Creativeworks London: Design and Fashion Workshops
by Federica Pigozzo
On January 23rd and 28th two workshops on the relationship between Intellectual Property and the Creative Industries took place at the Victoria and Albert Museum and at the London College of Fashion, in London. They were part of the Creativeworks London London’s Digital Economy Research Cluster and represent just one of the on-going series of Creativeworks London’s Research Labs. They were run by Chris Reed, Professor of Electronic Commerce Law at the Centre for Commercial Law Studies, Queen Mary University of London.
The aim of the project is to provide a platform where members of the creative community, academics and practitioners have the rare opportunity to come together, discuss and share ideas in order to investigate the subject matter of IP exploitation in the creative sector.
The first workshop focused on Design. Creatives working in different fields, such as illustration, graphic design, film, photography, media and product design participated and a number of interesting questions was raised and discussed.
One of the main concerns for people working within the community seems to be the appropriation of their own work by third parties without giving credit. In an increasingly digitalized world this process has become easier and therefore more common so it is understandable that such issue is seen as particularly relevant in an industry that relies on the digital element as a fundamental aspect of its business.
The implementation of IP rights in the context of a creative framework can be extremely complex due to different factors. First, the nature of the goods in question is such that different provisions are often involved at the same time but, while some aspects of those goods can be granted overlapping protections, some other aspects don’t fall into the scope of any traditional right and therefore are left unprotected. This of course generates confusion. Secondly, even if one or more IP rights apply to the specific case, artists show the tendency not to take advantage of them. Third, in case of infringement, resorting to legal remedies is often considered too expensive. Finally, smaller businesses and independent artists seem to think that taking their claims in front of a judge is always going to be ineffective, especially when big companies are involved as a counterpart.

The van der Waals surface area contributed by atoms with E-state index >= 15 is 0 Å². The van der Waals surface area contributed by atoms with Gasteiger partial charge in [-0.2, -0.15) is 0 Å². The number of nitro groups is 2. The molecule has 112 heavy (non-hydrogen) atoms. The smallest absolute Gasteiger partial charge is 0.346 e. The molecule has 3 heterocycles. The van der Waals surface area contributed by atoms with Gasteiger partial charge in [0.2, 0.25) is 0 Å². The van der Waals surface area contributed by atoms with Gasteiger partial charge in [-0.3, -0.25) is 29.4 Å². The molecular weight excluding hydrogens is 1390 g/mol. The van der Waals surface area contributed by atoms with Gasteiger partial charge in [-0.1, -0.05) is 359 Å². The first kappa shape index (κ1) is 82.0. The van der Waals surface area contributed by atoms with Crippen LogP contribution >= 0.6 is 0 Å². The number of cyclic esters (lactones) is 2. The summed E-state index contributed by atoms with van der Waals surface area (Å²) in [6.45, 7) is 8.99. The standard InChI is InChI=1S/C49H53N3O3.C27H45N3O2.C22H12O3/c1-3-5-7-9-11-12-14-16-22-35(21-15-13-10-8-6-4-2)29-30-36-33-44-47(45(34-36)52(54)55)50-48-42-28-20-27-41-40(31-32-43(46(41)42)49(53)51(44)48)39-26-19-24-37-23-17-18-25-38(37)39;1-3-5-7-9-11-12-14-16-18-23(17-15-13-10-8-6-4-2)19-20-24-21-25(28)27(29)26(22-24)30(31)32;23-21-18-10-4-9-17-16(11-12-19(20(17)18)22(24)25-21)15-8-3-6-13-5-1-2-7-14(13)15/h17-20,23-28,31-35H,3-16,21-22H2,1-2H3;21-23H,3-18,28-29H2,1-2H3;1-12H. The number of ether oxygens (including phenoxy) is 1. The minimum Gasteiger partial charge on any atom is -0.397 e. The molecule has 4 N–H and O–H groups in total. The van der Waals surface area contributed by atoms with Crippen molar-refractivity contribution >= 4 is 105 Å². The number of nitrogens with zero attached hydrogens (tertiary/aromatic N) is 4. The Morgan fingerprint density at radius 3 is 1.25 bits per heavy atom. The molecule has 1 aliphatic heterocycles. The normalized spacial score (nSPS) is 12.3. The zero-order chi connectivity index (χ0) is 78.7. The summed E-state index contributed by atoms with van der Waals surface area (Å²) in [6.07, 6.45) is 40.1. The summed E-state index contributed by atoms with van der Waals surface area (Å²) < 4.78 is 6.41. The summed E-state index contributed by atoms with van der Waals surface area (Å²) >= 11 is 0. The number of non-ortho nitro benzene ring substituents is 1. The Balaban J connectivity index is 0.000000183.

That being so, alternative remedies and actions were suggested. One of the most interesting points that have been made involves the concept of non-traditional return: since appropriation often cannot be stopped and one of the main goals for upcoming designers is to get their name recognized in the marketplace, attribution for their own work could be considered a valid form of remuneration as it would allow them to increase their following, to strengthen their position and consequently to be able to take advantage of eventual IP rights more efficiently. This would help them building their brand and therefore counterbalance the negative effects of appropriation.
From a more technical point of view, the importance of drafting clear contractual clauses to precisely define the scope of licensing agreements and assignments has been emphasized, as well as the relevant role played by Non-Disclosure Agreements (NDAs) in the protection of trade secrets.